Meanwhile, Mr. Frederickson is celebrating his one-year anniversary this month. His career in public office started with an error in filling out candidacy forms and we are still trying to determine whether he understands the requirements of his job. Most alarming is the lack of personal accountability coming from the mayor's office. In a press release issued Friday, Frederickson chides others for "unnecessary and hurtful commentary," but offers nothing that indicates an understanding that his own behavior has contributed to the current crisis. Of course, no one at City Hall is interested in personal responsibility these days. After the district attorney's office declined to cite or prosecute her in connection with her squabble with an IT contractor in the basement of City Hall, the aforementioned alderperson Rog had an opportunity to show some leadership. Sadly, she squandered it.
Instead of offering an apology for her behavior (which was inappropriate and unbecoming an elected official, even if she was acting out of a desire to protect the city), she decided to demand that everyone else apologize.
Not to be outdone, Guild took to Facebook Thursday to continue the endless cycle of finger-pointing. He has accused alderpersons of drunkenness - without evidence - but insists everyone else is a bully and he and the mayor are merely victims.
He lectures others about compassion and humility but has modeled neither trait during his time in Rhinelander. We would advise Mr. Guild to leave the preaching to the local clergy and concern himself with his own behavior.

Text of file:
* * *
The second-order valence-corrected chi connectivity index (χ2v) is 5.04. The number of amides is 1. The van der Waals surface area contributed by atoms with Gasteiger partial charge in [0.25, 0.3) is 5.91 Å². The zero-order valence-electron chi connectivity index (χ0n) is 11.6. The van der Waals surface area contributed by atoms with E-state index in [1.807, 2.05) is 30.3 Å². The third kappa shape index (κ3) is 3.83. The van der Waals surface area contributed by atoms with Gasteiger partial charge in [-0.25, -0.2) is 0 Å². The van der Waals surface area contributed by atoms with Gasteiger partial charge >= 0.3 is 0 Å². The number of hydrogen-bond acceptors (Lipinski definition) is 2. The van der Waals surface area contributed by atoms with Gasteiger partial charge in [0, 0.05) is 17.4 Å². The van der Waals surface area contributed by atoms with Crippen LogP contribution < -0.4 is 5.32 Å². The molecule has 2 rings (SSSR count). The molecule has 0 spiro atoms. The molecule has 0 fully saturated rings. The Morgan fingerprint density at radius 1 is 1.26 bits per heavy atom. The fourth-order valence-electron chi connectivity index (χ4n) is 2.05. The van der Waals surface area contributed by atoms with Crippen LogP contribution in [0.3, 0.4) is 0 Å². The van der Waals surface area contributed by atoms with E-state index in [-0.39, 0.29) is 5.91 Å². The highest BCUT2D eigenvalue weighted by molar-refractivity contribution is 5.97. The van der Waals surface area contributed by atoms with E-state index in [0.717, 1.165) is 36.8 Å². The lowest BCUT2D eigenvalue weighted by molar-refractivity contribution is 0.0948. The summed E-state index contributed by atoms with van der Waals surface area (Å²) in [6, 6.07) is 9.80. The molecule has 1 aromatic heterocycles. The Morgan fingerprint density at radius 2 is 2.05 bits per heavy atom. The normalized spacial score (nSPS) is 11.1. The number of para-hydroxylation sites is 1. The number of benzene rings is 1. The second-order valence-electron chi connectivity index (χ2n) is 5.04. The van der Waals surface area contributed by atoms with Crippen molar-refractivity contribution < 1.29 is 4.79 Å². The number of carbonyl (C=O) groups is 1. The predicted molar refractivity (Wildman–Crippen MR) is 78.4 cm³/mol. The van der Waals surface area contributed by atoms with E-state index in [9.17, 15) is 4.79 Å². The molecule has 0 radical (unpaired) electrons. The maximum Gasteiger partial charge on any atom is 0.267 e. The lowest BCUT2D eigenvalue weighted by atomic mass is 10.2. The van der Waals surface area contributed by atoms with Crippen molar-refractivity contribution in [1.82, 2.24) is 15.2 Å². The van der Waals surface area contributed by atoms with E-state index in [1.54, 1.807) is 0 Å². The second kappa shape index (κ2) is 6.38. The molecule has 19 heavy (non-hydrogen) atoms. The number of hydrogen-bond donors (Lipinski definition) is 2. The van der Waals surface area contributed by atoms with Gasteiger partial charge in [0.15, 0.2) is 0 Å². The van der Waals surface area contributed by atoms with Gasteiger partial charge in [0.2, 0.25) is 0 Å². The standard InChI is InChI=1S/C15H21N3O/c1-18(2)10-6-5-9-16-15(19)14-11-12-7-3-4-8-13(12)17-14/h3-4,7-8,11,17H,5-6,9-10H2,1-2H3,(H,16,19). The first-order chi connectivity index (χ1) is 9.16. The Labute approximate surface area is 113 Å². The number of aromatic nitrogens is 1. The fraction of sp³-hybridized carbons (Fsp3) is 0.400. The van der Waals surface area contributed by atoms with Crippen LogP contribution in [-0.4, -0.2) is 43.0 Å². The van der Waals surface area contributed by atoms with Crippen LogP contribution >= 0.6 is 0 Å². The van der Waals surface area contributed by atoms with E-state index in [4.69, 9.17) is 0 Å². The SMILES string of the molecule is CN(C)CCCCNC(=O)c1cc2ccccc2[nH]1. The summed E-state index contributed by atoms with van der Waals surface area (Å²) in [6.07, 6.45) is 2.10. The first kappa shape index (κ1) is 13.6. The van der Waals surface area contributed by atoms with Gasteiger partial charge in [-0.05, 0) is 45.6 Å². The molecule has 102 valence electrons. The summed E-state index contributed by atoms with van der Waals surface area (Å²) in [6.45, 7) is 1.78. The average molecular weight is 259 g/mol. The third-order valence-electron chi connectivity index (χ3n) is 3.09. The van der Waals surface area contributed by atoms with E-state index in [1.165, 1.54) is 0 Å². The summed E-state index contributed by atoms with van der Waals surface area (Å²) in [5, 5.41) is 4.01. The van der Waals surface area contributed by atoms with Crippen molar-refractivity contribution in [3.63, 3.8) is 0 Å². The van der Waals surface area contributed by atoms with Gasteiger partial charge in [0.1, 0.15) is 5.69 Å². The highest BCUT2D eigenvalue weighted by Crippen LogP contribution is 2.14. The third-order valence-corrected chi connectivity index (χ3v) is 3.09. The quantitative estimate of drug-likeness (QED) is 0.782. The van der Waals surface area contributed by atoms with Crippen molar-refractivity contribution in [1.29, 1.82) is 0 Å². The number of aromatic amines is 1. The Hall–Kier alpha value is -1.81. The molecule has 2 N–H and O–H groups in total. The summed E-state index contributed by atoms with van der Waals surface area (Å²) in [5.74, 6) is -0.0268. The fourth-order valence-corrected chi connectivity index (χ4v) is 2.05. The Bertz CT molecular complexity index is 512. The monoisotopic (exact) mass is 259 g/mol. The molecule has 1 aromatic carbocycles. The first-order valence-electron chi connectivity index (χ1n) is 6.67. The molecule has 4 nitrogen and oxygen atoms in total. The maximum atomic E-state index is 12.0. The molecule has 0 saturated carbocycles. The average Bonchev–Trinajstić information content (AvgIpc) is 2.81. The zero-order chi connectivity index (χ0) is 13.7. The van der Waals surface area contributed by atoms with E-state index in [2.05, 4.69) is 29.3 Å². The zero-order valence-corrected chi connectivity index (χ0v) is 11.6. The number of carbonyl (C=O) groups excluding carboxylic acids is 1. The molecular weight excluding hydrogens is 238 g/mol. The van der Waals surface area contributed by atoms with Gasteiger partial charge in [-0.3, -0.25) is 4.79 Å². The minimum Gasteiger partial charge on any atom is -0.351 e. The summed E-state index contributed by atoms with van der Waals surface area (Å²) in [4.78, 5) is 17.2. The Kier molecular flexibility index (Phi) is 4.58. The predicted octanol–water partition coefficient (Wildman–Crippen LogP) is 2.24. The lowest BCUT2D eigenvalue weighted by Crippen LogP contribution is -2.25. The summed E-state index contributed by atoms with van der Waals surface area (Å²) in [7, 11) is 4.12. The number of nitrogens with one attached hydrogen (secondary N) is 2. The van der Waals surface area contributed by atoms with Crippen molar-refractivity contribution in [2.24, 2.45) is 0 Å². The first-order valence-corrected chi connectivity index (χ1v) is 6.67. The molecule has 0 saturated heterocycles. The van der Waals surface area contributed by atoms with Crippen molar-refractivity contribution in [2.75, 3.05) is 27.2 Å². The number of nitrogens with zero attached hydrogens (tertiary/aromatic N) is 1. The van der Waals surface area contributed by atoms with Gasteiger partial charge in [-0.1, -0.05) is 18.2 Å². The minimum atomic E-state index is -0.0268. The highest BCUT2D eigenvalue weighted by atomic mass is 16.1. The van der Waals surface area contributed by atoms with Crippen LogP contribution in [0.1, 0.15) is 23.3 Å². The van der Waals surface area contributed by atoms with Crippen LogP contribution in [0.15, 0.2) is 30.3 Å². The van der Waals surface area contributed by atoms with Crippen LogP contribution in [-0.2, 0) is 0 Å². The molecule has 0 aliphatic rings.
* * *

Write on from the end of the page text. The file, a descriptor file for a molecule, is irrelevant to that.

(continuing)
The bottom line is, until everyone (and we mean everyone) turns the index finger they have been pointing at others back at themselves, there is no hope for Rhinelander.
Also, didn't anyone else's grandparents remind them that "one alone can't fight"?
Meanwhile, we suspect Mr. Guild is very much enjoying the view from behind his very fancy new desk. With Miljevich out of the way, and a majority of the council acting as his personal yes-men, it appears he is now free to reshape the city in pretty much any fashion he wants and, of course, burnish his resume along the way. We can't help but picture miniature bobblehead versions of Frederickson and his four aldermanic allies on that infamous desk, nodding and bowing enthusiastically as the administrator plots his next move.
Finally, there are the bystanders, most of whom reside on social media, who seem to be reveling in all of this. They are pleased that people they despise are getting what they believe to be a comeuppance. It doesn't seem to matter to them if corrupt and/or incompetent officials are replaced with equally corrupt and/or incompetent officials and the whole house burns down, they just want to see their enemies suffer.
All of this brings us to a singular question - why would anyone (a business, a young family, a recent college grad or retiree) want to relocate to a community that is destroying itself from the inside out? The answer is no one. The natural reaction is to search until you find any other option, because any other option is better than a community that has torched itself.
Posted: Monday, April 8, 2019
Article comment by:
A rare day when the newspaper editorial and I completely agree. To answer your last question first...when asked why I don't move up to our place on the lake, my first reply is Rhinelander City government. Why would I want to live anywhere near Dramaland? Besides the obvious goings on lately, they can't fight their way out of a wet paper bag.
Anyone even vaguely familiar with Guild's performance in Weston sees history repeating itself. So I have to question the wisdom of hiring him in the first place. The antics of the Council and Mayor would be entertaining in a fictional novel, but it's more a real live train wreck. Horrifying to watch, but somehow you can't look away.
Rhinelander ought to regain its dignity and do what Merrill voters are doing: recall all those elected to city government, who can be recalled. A popular vote of no confidence. Otherwise, get ready for more of the circus show's clown car act..